2017 Sons of Speed Racer

Here’s what you’ll see Buzz racing in his Team American Iron leathers at the New Smyrna Speedway in Daytona. Direct-drive–that means no clutch, no gearbox. Tug the wheel while in the stand and off they go!

1915 Harley Special

Inside A Sons Of Speed Boardtrack-Style Racer

Text by Billy Lane

Photos by Jim Arbogast

What do you envision when someone describes a motorcycle as a boardtrack racer? The term has been applied to so many styles of motorcycles over the years, we’d like to define the term for you and share this replica racer AIM Editor in Chief Buzz Kanter will be competing on in March for Team American Iron.

Button on left grounds the magneto to slow down. Right side throttle to speed up. Hand operated oil pump on left tank, gas on the right.

There is no denying that motorcycle racing rapidly advanced the development of the motorcycle engine. Roads in the first decade of the 20th century were not conducive to high speeds. Worse, the surfaces were so rough they often destroyed the motorcycles that rode over the dirt, mud, and gravel surfaces. But that seldom mattered when two sporting riders found themselves side by side on the same road.

Visionaries like Jack Prince saw the potential of a smooth surface for high-speed motorcycle racing. So they modeled their banked board racetracks after the wildly popular bicycle velodromes. The first recognized motorcycle board track, built in 1910, was the Los Angeles Motordrome. And, as you might expect, it didn’t take long for motorcycles, designed for speeds of 25 mph on the road, to exceed 100 mph on the boards.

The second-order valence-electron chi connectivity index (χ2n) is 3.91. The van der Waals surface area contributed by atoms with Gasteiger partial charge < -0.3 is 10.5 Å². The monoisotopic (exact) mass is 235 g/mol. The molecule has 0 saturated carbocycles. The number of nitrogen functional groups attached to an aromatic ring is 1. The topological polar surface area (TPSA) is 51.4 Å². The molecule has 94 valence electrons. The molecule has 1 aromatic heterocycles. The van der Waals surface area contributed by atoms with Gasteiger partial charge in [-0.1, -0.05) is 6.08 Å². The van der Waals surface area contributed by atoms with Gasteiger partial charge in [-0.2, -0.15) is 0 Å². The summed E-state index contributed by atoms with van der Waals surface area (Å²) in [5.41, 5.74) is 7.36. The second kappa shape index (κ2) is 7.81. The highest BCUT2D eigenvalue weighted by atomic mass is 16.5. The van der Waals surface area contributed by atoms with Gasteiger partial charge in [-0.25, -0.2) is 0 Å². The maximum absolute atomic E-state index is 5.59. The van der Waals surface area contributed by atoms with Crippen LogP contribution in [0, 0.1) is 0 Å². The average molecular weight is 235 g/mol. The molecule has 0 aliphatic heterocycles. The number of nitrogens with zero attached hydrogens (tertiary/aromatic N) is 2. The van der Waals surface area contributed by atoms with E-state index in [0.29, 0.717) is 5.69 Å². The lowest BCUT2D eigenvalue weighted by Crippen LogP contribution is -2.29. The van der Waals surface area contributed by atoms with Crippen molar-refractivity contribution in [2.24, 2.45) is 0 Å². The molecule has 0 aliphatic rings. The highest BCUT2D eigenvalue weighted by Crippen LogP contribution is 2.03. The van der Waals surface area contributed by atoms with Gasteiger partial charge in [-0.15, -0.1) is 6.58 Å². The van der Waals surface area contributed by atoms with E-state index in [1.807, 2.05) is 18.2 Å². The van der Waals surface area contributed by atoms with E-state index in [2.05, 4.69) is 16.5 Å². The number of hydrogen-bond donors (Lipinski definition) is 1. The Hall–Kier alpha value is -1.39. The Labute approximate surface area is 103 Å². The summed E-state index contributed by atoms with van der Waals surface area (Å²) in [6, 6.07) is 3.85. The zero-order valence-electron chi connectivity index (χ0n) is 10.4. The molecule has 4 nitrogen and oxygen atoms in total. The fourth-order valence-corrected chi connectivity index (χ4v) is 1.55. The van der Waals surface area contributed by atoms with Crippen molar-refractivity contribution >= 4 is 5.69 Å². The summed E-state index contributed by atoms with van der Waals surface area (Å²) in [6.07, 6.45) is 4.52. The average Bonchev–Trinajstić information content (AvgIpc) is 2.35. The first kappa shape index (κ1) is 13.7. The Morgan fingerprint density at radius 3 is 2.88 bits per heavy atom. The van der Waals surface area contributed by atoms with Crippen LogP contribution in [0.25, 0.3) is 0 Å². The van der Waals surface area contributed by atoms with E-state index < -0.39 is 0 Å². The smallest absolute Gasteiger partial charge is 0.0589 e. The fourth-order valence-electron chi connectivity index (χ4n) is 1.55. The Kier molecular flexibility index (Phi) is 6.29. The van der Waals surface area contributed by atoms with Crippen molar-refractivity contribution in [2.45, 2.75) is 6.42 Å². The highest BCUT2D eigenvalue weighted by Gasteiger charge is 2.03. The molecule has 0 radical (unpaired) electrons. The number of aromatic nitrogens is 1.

This new sport was so popular, motorcycle boardtrack racing quickly influenced the young manufacturers and privateers to increase speed through greater engine horsepower, creating some of the most ingenious and beautiful engine designs by way of their makers’ desire for glory on the racetrack.

Billy tailored each specific frame to accept a variety of old motors. Here’s Buzz’s 102-year-old motor.

Billy bent the top tube of Buzz’s frame to mimic the lines of an original 1915 Harley-Davidson, and then bent and welded a set of 0.045″ aluminum fuel and oil tanks

But progress did not happen without problems. Rough, unpaved roads broke the brazed and soldered frames, forks, fuel tanks, and wheels of early motorcycles. Owners would remove and repurpose the engines, trashing the remainder of the motorcycle in favor of lighter and sometimes stronger designs for the track. Boardtrackers were some of the first motorcycle racers in organized events.

Stripped of all unnecessary weight or parts, they were raw performance. Big muscular engines clamped low in skinny keystone frames with braced forks and drop bar handlebars; slim wheels and skinny tires with no brakes to get in the way or slow you down; magneto ignitions, a skinny seat, and no fenders. Direct drive removed any need for transmission or clutch. The only controls on true boardtrack racers were the twist grip throttle (either cable or rod actuated), a magneto kill button, and a hand pump to override the oiling system. These were purpose-built, fire-breathing, all-out race machines!